Warren to shutter joint fundraising committee as she pursues 2020 run

Sen. Elizabeth WarrenElizabeth WarrenCalifornia Democrats warn of low turnout in recall election Pelosi disputes Biden's power to forgive student loans Warren hits the airwaves for Newsom ahead of recall election MORE (D-Mass.) will shutter her joint fundraising committee as she explores a 2020 White House bid, a spokesperson for the Massachusetts Democrat told CNBC.

The decision comes after Warren urged Democrats to reject campaign money from political action committees (PACs) and ultra-wealthy donors during an interview on MSNBC on Wednesday.


“I think this is a moment for all of the Democratic nominees to come into the race to say ‘in a Democratic primary we are going to link arms and we’re going to say grassroots funding. No to the billionaires,” Warren said.

Kristen Orthman, a spokesperson for Warren, told CNBC that the senator’s team is “in process of winding down” Elizabeth Warren Action Fund. Orthman did not immediately respond to The Hill’s request for comment.

Warren moved toward a White House run on Monday, announcing the formation of an exploratory committee and a trip to Iowa this weekend. The exploratory committee allows Warren to begin raising money ahead of what is expected to be a crowded Democratic primary.

The announcement made her the highest-profile Democrat to date to enter the 2020 presidential contest.

A joint fundraising committee allows candidates to coordinate fundraising efforts with PACs,  party committees or other candidates. While individuals are still bound by contribution limits, joint fundraising committees allow donors to write a single large check.

Warren’s joint fundraising committee, Elizabeth Warren Action Fund, raised roughly $4.9 million during her 2018 Senate reelection bid, according to filings with the Federal Election Commission (FEC). Roughly $3.5 million of that haul was transferred to Warren’s official campaign committee.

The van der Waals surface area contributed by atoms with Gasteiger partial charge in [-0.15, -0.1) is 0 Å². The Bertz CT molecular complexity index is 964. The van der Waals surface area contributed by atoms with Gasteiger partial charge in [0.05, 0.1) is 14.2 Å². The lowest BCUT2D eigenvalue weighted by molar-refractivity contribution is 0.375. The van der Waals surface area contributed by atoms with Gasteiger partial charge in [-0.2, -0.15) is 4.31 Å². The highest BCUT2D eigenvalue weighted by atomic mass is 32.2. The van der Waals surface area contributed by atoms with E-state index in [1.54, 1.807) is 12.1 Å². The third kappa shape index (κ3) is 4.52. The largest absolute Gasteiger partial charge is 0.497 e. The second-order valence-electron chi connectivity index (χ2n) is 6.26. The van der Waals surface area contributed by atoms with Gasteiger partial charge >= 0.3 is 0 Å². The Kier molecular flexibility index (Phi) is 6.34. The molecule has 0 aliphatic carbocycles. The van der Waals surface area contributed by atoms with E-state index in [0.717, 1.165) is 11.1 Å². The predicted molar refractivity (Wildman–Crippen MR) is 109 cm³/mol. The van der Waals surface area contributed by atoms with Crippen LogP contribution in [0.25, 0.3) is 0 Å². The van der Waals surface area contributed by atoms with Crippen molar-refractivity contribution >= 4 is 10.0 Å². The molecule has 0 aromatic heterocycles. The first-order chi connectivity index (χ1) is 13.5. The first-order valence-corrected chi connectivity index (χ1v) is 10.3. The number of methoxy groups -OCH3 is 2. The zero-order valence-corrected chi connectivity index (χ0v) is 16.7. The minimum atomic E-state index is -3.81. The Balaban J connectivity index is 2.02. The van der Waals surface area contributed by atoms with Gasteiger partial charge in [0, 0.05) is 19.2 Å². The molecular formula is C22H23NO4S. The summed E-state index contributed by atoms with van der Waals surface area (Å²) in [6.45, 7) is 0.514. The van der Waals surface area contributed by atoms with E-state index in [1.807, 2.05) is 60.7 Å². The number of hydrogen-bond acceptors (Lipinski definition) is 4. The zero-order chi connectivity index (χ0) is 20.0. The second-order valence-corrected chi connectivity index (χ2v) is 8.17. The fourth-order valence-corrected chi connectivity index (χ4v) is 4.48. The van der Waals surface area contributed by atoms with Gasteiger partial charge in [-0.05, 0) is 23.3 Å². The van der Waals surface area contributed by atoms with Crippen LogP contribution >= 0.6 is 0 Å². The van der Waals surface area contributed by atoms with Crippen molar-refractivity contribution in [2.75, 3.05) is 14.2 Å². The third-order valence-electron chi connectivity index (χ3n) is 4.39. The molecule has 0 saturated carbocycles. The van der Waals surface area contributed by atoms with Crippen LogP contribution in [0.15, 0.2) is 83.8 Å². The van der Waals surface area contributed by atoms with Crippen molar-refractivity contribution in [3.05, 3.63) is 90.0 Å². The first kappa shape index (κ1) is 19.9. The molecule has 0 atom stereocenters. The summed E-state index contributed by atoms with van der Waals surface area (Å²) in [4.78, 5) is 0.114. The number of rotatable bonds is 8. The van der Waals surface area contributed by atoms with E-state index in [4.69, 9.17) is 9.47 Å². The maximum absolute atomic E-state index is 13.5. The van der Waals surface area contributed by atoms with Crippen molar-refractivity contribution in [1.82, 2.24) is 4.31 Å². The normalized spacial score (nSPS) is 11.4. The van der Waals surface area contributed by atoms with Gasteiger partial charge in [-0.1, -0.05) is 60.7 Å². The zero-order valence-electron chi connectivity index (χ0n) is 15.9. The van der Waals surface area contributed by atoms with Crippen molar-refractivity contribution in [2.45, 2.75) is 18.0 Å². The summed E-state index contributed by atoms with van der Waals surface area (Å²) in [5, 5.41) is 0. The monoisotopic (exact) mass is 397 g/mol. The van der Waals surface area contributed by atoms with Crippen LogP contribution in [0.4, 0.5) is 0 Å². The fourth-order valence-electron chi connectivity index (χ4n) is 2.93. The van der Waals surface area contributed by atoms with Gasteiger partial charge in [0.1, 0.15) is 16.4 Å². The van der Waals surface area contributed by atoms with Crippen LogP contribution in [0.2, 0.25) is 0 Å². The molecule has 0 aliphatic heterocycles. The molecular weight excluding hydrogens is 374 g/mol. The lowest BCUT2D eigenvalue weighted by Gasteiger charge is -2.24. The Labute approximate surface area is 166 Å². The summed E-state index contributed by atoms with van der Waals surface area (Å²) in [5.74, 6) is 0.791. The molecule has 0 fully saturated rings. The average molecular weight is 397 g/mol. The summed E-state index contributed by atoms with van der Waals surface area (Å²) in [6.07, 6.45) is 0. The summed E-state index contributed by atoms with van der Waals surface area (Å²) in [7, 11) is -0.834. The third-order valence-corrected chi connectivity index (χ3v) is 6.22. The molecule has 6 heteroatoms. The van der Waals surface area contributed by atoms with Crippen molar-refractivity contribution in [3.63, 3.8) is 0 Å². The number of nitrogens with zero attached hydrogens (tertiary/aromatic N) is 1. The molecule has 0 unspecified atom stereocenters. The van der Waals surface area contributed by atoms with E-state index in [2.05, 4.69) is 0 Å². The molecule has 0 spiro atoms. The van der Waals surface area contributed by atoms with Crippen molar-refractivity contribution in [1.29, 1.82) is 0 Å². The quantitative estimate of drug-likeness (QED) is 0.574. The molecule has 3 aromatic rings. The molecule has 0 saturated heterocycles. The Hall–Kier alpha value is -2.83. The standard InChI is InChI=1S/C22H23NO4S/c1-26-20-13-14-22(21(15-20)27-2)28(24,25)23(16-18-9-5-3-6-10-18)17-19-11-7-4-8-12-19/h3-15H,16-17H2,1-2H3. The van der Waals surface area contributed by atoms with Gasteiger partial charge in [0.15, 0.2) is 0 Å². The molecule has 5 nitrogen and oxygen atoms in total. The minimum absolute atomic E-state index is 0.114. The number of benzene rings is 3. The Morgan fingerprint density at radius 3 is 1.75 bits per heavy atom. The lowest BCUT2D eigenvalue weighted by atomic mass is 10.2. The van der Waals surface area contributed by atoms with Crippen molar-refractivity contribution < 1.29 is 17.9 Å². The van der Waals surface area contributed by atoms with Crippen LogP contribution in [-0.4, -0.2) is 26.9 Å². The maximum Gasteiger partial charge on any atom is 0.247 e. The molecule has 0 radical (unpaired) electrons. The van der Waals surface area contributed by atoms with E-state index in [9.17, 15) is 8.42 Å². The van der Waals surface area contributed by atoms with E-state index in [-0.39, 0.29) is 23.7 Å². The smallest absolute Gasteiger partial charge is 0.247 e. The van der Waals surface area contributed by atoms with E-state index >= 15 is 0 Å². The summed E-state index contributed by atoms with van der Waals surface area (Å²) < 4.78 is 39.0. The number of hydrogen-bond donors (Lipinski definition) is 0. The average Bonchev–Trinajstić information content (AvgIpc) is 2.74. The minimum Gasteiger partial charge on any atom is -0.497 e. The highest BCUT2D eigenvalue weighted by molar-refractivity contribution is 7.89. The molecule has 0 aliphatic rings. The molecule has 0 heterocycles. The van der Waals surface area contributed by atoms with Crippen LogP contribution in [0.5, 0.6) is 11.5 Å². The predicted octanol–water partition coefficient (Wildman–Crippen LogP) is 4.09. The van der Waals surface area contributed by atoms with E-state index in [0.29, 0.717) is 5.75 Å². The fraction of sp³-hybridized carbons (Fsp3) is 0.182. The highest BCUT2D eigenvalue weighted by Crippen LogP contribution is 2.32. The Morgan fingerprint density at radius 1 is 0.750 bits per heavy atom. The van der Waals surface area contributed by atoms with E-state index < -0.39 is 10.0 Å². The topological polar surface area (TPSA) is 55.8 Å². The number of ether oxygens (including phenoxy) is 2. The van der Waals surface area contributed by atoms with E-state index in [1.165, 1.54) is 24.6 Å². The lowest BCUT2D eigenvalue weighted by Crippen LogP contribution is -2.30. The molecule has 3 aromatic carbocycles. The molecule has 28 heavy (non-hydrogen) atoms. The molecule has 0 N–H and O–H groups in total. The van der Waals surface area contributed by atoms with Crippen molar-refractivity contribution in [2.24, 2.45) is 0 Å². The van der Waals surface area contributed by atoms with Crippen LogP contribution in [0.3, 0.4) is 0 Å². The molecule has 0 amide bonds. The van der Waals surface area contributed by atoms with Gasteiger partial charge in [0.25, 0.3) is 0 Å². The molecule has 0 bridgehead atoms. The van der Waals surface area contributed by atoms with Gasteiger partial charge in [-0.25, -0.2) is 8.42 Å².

Warren’s campaign finished up November with $12.5 million cash on hand, federal filings show.


In moving to close her joint fundraising committee, Warren risks limiting her access to high-dollar donors who can provide much-needed cash in a long and expensive presidential campaign.

But the move could also help her evade criticism, particularly from many on the left who have urged candidates to shun PAC money and high-dollar donations in favor of grassroots fundraising and small-dollar contributions.

Calls for candidates to steer away from PAC money and high-dollar donations have grown in recent years, and many candidates have leaned increasingly on small-dollar donations to power their campaigns.

What’s more, other potential contenders for the Democratic presidential nomination, including Sen. Bernie SandersBernie SandersSenators introduce bipartisan infrastructure bill in rare Sunday session Bipartisan infrastructure win shows Democrats must continue working across the aisle 'The land is us' — Tribal activist turns from Keystone XL to Line 3 MORE (I-Vt.) and outgoing Rep. Beto O’Rourke (D-Texas), have touted their independence from PACs and corporate donors as a strength.  

Also in her interview with MSNBC, Warren said that billionaire presidential candidates should refrain from self-funding their campaigns, though she added that personal wealth should not preclude them from running.

At least two billionaires – Michael Bloomberg and Tom Steyer – are seen as potential contenders for the 2020 Democratic nomination.

Bloomberg is reportedly prepared to spend at least $100 million of his own fortune on a presidential campaign should he decide to enter the race.

He spent as much on his successful 2009 bid for New York City mayor, and dropped more than $110 million to boost Democratic candidates in the 2018 midterm elections.